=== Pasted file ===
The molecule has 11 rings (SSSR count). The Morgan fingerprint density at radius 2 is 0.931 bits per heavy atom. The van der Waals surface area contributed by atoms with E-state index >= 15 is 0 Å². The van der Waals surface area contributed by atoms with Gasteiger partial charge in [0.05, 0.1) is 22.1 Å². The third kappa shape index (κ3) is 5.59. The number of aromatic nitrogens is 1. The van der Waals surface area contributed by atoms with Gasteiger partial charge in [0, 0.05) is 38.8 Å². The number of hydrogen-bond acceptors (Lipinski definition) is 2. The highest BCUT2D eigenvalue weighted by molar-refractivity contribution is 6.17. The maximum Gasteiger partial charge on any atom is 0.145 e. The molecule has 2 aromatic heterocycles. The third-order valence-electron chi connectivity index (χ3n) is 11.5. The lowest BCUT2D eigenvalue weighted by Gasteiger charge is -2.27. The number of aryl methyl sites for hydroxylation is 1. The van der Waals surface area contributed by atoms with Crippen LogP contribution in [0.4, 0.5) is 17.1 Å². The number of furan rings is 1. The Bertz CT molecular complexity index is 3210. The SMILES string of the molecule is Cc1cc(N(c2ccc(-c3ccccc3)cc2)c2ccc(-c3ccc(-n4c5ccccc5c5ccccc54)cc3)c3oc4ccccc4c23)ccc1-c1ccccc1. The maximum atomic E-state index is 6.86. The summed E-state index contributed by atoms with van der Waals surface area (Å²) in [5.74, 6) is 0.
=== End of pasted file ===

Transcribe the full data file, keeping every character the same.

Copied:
The molecule has 11 rings (SSSR count). The Morgan fingerprint density at radius 2 is 0.931 bits per heavy atom. The van der Waals surface area contributed by atoms with E-state index >= 15 is 0 Å². The van der Waals surface area contributed by atoms with Gasteiger partial charge in [0.05, 0.1) is 22.1 Å². The third kappa shape index (κ3) is 5.59. The number of aromatic nitrogens is 1. The van der Waals surface area contributed by atoms with Gasteiger partial charge in [0, 0.05) is 38.8 Å². The number of hydrogen-bond acceptors (Lipinski definition) is 2. The highest BCUT2D eigenvalue weighted by molar-refractivity contribution is 6.17. The maximum Gasteiger partial charge on any atom is 0.145 e. The molecule has 2 aromatic heterocycles. The third-order valence-electron chi connectivity index (χ3n) is 11.5. The lowest BCUT2D eigenvalue weighted by Gasteiger charge is -2.27. The number of aryl methyl sites for hydroxylation is 1. The van der Waals surface area contributed by atoms with Crippen LogP contribution in [0.4, 0.5) is 17.1 Å². The number of furan rings is 1. The Bertz CT molecular complexity index is 3210. The SMILES string of the molecule is Cc1cc(N(c2ccc(-c3ccccc3)cc2)c2ccc(-c3ccc(-n4c5ccccc5c5ccccc54)cc3)c3oc4ccccc4c23)ccc1-c1ccccc1. The maximum atomic E-state index is 6.86. The summed E-state index contributed by atoms with van der Waals surface area (Å²) in [5.74, 6) is 0.